Posted by Michelle Botek
| October 21st, 2013 | Comments Off
Among the Library’s database are some hidden gems. These databases are rarely used by any but the most adventurous patrons, yet they contain information that would be ideal for just the right research project. One such database is the Szladits’ Bibliography of Foreign and Comparative Law, available in HeinOnline’s Parker School Library, and which covers the years 1790-1990. Szladits’ Bibliography is an annotated index of English-language books, chapters, and articles on comparative and foreign law subjects. It thus differs from the Index to Foreign Legal Periodicals, which began publication at a later date (1960), indexes articles mostly in non-English languages, and is unannotated.
The main entries in the Szladits’ Bibliography are organized in a systematic subject arrangement. To search for articles on judicial review in Israel, for example, you would retrieve the Public Law portion of the index, then modify your search to include the terms “judicial review” and “Israel.” This would retrieve citations to all books, chapters, and articles published on the topic during the years covered by the index volume searched.
The online version of Szladits’ Bibliography only goes up through 1990. However, to update your research beyond that date, you can also search the printed volumes for subsequent years, available in the Library on the Periodical Index Table near the computer Lab (K38 .S9). The printed index currently runs through 1998, so it too is 15 years out of date; but no source is perfect.
There are many other titles in the Parker School Library that might interest those researching comparative law topics. The next time you have ten minutes to spare, browse the titles to see what’s available. Szladits’ Bibliography is the last title listed in the Library, but in this case last is definitely not least. For those interested in comparative law, Szladits’ offers a treasure trove of annotated citations to books, chapters, and articles of interest.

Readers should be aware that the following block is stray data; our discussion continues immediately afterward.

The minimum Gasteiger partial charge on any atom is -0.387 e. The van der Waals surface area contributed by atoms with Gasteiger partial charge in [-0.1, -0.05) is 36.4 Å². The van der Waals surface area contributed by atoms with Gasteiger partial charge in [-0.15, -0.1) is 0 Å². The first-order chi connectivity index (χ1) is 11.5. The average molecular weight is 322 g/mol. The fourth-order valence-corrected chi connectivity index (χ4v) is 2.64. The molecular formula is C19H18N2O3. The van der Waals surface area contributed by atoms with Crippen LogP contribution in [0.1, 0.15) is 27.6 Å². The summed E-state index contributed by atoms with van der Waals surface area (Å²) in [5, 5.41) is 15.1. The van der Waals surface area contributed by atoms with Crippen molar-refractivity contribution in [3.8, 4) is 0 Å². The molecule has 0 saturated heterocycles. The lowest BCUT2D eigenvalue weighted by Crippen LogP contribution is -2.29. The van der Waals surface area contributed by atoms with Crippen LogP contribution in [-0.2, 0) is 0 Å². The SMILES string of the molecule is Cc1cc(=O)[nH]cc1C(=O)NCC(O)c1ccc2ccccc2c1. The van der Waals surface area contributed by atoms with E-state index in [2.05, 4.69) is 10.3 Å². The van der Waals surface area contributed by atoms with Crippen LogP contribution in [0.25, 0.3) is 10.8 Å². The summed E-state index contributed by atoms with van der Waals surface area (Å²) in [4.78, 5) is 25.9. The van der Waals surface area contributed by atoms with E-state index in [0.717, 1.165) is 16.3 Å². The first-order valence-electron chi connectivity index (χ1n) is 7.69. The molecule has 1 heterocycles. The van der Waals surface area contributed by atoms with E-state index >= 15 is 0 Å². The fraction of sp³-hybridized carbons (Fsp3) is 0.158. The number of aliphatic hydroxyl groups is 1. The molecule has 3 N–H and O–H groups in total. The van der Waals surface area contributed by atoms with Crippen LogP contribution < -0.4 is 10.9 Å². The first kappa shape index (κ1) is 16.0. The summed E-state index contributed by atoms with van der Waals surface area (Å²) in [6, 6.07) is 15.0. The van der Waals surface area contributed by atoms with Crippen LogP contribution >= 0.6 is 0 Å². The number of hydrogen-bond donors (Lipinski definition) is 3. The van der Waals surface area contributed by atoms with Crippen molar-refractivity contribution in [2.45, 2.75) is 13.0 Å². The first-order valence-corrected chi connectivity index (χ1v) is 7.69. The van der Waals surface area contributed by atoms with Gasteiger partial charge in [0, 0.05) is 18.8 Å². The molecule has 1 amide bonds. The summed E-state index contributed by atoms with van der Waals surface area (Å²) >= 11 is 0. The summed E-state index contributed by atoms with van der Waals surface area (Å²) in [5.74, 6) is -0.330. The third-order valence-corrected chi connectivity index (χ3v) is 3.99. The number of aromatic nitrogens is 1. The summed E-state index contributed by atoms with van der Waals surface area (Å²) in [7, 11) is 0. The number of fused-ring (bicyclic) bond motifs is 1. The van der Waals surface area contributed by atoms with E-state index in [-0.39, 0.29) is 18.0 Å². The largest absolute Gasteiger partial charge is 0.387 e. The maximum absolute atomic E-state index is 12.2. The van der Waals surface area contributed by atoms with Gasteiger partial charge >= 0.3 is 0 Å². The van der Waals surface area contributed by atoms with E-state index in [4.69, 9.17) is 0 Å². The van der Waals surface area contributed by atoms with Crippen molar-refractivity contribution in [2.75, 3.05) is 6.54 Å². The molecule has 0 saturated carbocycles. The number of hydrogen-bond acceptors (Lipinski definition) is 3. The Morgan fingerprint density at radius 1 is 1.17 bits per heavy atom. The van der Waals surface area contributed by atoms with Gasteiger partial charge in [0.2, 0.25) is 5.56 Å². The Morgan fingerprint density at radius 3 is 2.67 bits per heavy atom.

Posted by Ralph Gaebler
| October 10th, 2013 | Comments Off
You’ve used our collection to help you prepare for class or research a paper, but did you that we have several books in our collection on technology too?
Google Gmail and Calendar in One Hour for Lawyers – KF 320 .A9 L48 2013
iPad Apps in One Hour for Lawyers – KF 320 .A9 M45 2012
iPad in One Hour for Lawyers – KF 320 .A9 M48 2012
iPad in One Hour for Litigators – KF 320 .A9 M485 2013
Android Apps in One Hour for Lawyers – KF 320 .A9 S55 2013
Twitter in One Hour for Lawyers – KF 320 .I57 C67 2012
Facebook in One Hour for Lawyers – KF 320 .I57 K46 2012
Blogging in One Hour for Lawyers – KF 320 .I57 S88 2012
I know, looking at some of these titles, you might be thinking that you already know how these technologies work, so these books aren’t for you. However, even for a technology you’ve been using for years, these books offer a great new perspective for you – how (and, equally importantly, how not) to use these technologies as an attorney. These books cover not only the features of the technology, but also ethical rules regarding the use of these types of technologies by attorneys, real-life examples and cautionary tales, and more.
As you prepare for job interviews, whether for summer clerkships or post-graduation, you will be faced with technologies, some of which will be familiar, and others that will not. In some ways, the familiar technologies can pose more of a risk, because you will need to find new ways to approach them to avoid ethical mishaps. Being aware of these technologies and how attorneys are using them could very well benefit you in an interview or as you start your new job.
And if you’re still not convinced that these books are worth your time, you could always consult the ABA’s 2012 Legal Technology Survey Report to see what technologies attorneys, from solo practitioners to Big Law, utilize on a regular basis (KF 320 .A9 L43 2012.) From advertising to client communication to competitive intelligence, these social networks and newer technologies come into play in law practice more often than you’d think.
And although I know class work keeps you busy enough without having to crack another book, don’t worry – these books fairly live up to their name – they can generally be digested in around an hour. You can find them on the third floor of the library. Happy reading.
Posted by Ashley Ahlbrand
| September 24th, 2013 | Comments Off
Okay, it’s not Hump Day, but it is Constitution Day! Libraries, schools, and academic institutions across the country are celebrating the anniversary of the adoption of the United States Constitution (September 17, 1787) through a variety of activities. For our own contribution, we thought we’d highlight a few resources for researching the U.S. Constitution.